4. Sit in a few lectures for a variety of courses in the majors that interest you.  This allows you to get an idea of the material covered in the major and may assist you in making a good decision.  Be sure to obtain the instructor’s permission before sitting in.
  5. Find an upperclassmen in the major, and ask them about the courses they have taken and what their impressions of the major are.  Listen with a critical ear – remember to take into account that they may have values, interests, and abilities that are different from yours.

Now that you have gathered all your information, you can make an informed decision about your major, your career, and your future.  Choosing a major from among the options that you have identified can sometimes be difficult.   Scrolling down you’ll find a method to assist you making a decision.

Selecting from among your choices:

Based on the findings of your self assessment, use the Major Assessment Worksheet to assist you in evaluating your choices in the context of your interests, abilities, motivations, and values.  You will find it easier to make a decision if you list only those things that you feel are specific to the major listed. Be sure to include as many pros & cons that you can identify, and do as thorough an evaluation of each major you are considering.  Don’t worry if some of your reasons fall into more than one category.

For example, if you were considering Art as a major, your worksheet might look like this:

Download a blank copy of the Choosing a Major worksheet (pdf version)

Remember that pursuing a first-choice major doesn’t mean you have to give up all other options.   The degree requirements are flexible enough to allow you to pursue a double major, or a minor/certificate.

If you are having difficulty making a decision, make an appointment with an Arts & Sciences academic advisor to discuss your concerns.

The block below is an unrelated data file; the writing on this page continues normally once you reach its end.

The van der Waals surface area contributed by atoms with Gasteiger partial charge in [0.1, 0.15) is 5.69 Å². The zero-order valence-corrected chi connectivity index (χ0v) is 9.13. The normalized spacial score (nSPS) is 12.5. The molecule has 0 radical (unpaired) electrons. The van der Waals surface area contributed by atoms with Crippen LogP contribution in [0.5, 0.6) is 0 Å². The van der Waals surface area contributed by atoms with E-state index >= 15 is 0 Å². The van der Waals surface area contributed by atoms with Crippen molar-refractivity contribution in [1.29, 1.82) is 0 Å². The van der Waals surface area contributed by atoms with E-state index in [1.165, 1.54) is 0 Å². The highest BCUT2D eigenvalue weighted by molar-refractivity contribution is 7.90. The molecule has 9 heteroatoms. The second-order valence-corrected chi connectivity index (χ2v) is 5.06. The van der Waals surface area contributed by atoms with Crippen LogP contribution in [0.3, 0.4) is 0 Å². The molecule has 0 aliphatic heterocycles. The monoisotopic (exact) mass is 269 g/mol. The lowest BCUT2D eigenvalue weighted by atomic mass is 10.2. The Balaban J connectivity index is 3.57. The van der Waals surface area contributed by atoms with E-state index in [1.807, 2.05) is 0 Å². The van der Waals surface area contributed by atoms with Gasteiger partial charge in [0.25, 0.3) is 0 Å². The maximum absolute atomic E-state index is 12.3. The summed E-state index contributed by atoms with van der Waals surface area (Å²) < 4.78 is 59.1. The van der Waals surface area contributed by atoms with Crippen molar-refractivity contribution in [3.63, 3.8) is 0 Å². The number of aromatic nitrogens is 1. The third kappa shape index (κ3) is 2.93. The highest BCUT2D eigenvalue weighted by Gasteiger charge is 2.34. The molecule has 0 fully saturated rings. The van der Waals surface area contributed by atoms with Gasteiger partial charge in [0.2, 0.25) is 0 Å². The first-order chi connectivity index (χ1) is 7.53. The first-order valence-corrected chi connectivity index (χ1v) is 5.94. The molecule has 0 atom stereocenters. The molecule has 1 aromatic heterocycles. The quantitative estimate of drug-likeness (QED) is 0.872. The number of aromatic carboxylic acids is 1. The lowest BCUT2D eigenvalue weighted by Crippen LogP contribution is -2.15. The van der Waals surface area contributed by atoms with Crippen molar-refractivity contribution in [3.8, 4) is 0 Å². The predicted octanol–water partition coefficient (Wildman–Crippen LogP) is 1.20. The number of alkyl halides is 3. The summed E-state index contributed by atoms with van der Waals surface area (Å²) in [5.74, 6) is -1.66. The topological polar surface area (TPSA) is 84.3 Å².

Once you have identified your major, keep scrolling to see what you need to do next.

When you have decided on your Arts & Sciences major you will need to either declare or apply for it.  

If you have selected a major in A&S, you will need to fill out the Declaration of Major form in duplicate.  Schedule an appointment with the major advisor to discuss the courses and/or requirements you will need to complete.  Once your major advisor has completed the backs of the Declaration of Manor, turn in the completed forms in to the service counter in QLC 113.

If the major you have selected is in a non-Arts & Sciences college or school, make sure you have the necessary prerequisites (courses, grade point average, class standing, admission exams, etc.) and apply to transfer to that college/school as soon as possible.  Be aware of application deadlines and keep in touch with the advising office for the college or school that your major is in.

EXPLORING YOUR CHOICES …  what’s next?! 

We highly recommend that you attend a JUMP Session at this time.  JUMP sessions are group advising sessions that provide a student with a complete review of degree and graduation requirements.  You will learn to evaluate your progress towards the completion of your degree requirements and devise an academic plan to meet your remaining  requirements.

This academic plan can then evolve into a comprehensive educational plan for your undergraduate career – one that includes both your coursework as well as research and internship opportunities, participation in study abroad or new student exchange programs, and co-curricular and leadership activities.

UH Mānoa is a research university.  This means that it is committed to the discovery and creation of new knowledge.  Because inquiry, investigation, and discovery are at the heart of the enterprise of a research campus, everyone should be a discoverer and a learner.  In other words, look for ways to become engaged in the chief enterprise of the campus.  Regardless of your major, you will find opportunities that allow you to develop transferable skills beyond what you can acquire in the classroom, to follow your own interests and paths of inquiry, to explore possible careers, to clarify post-graduate educational goals, to be mentored by faculty and to mentor other students, to develop awareness and sensitivity to others and issues of which you may have been unaware.

Make the most of your undergraduate experience!  This can be achieved by developing a comprehensive educational plan, and then by becoming an active and involved citizen in the UH Mānoa community.  Interact with the faculty, staff and your academic peers.  Attend the many lecture series and cultural events offered on campus.